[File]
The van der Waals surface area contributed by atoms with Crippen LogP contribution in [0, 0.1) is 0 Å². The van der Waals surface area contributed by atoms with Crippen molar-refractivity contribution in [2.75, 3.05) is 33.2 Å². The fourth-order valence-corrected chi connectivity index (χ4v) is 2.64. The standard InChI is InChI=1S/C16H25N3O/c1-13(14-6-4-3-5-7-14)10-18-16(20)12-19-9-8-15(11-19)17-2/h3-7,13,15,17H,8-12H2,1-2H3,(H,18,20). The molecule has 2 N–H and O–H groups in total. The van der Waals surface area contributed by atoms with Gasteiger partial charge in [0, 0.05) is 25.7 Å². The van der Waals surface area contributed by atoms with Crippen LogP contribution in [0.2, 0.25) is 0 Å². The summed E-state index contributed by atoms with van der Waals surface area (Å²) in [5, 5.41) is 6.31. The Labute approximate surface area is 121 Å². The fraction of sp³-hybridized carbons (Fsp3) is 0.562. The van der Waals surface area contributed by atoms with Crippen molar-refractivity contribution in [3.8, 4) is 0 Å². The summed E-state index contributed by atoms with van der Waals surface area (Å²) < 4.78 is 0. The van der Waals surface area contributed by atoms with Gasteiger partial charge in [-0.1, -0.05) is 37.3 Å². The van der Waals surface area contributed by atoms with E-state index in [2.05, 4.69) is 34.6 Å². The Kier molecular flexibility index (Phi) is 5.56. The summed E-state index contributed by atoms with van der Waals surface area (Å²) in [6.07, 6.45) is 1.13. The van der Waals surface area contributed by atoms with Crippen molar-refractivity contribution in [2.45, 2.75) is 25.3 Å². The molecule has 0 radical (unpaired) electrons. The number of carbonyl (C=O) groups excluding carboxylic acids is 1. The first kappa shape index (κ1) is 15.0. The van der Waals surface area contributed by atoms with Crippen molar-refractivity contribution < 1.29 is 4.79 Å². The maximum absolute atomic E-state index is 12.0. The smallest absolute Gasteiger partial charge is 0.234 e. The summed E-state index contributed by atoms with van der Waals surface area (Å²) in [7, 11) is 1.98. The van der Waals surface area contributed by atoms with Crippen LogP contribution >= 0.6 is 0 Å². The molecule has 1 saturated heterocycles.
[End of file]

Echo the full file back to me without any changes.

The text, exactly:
The van der Waals surface area contributed by atoms with Crippen LogP contribution in [0, 0.1) is 0 Å². The van der Waals surface area contributed by atoms with Crippen molar-refractivity contribution in [2.75, 3.05) is 33.2 Å². The fourth-order valence-corrected chi connectivity index (χ4v) is 2.64. The standard InChI is InChI=1S/C16H25N3O/c1-13(14-6-4-3-5-7-14)10-18-16(20)12-19-9-8-15(11-19)17-2/h3-7,13,15,17H,8-12H2,1-2H3,(H,18,20). The molecule has 2 N–H and O–H groups in total. The van der Waals surface area contributed by atoms with Gasteiger partial charge in [0, 0.05) is 25.7 Å². The van der Waals surface area contributed by atoms with Crippen LogP contribution in [0.2, 0.25) is 0 Å². The summed E-state index contributed by atoms with van der Waals surface area (Å²) in [5, 5.41) is 6.31. The Labute approximate surface area is 121 Å². The fraction of sp³-hybridized carbons (Fsp3) is 0.562. The van der Waals surface area contributed by atoms with Crippen molar-refractivity contribution in [3.8, 4) is 0 Å². The summed E-state index contributed by atoms with van der Waals surface area (Å²) < 4.78 is 0. The van der Waals surface area contributed by atoms with Gasteiger partial charge in [-0.1, -0.05) is 37.3 Å². The van der Waals surface area contributed by atoms with E-state index in [2.05, 4.69) is 34.6 Å². The Kier molecular flexibility index (Phi) is 5.56. The summed E-state index contributed by atoms with van der Waals surface area (Å²) in [6.07, 6.45) is 1.13. The van der Waals surface area contributed by atoms with Crippen molar-refractivity contribution in [2.45, 2.75) is 25.3 Å². The molecule has 0 radical (unpaired) electrons. The number of carbonyl (C=O) groups excluding carboxylic acids is 1. The first kappa shape index (κ1) is 15.0. The van der Waals surface area contributed by atoms with Crippen molar-refractivity contribution < 1.29 is 4.79 Å². The maximum absolute atomic E-state index is 12.0. The smallest absolute Gasteiger partial charge is 0.234 e. The summed E-state index contributed by atoms with van der Waals surface area (Å²) in [7, 11) is 1.98. The van der Waals surface area contributed by atoms with Crippen LogP contribution >= 0.6 is 0 Å². The molecule has 1 saturated heterocycles.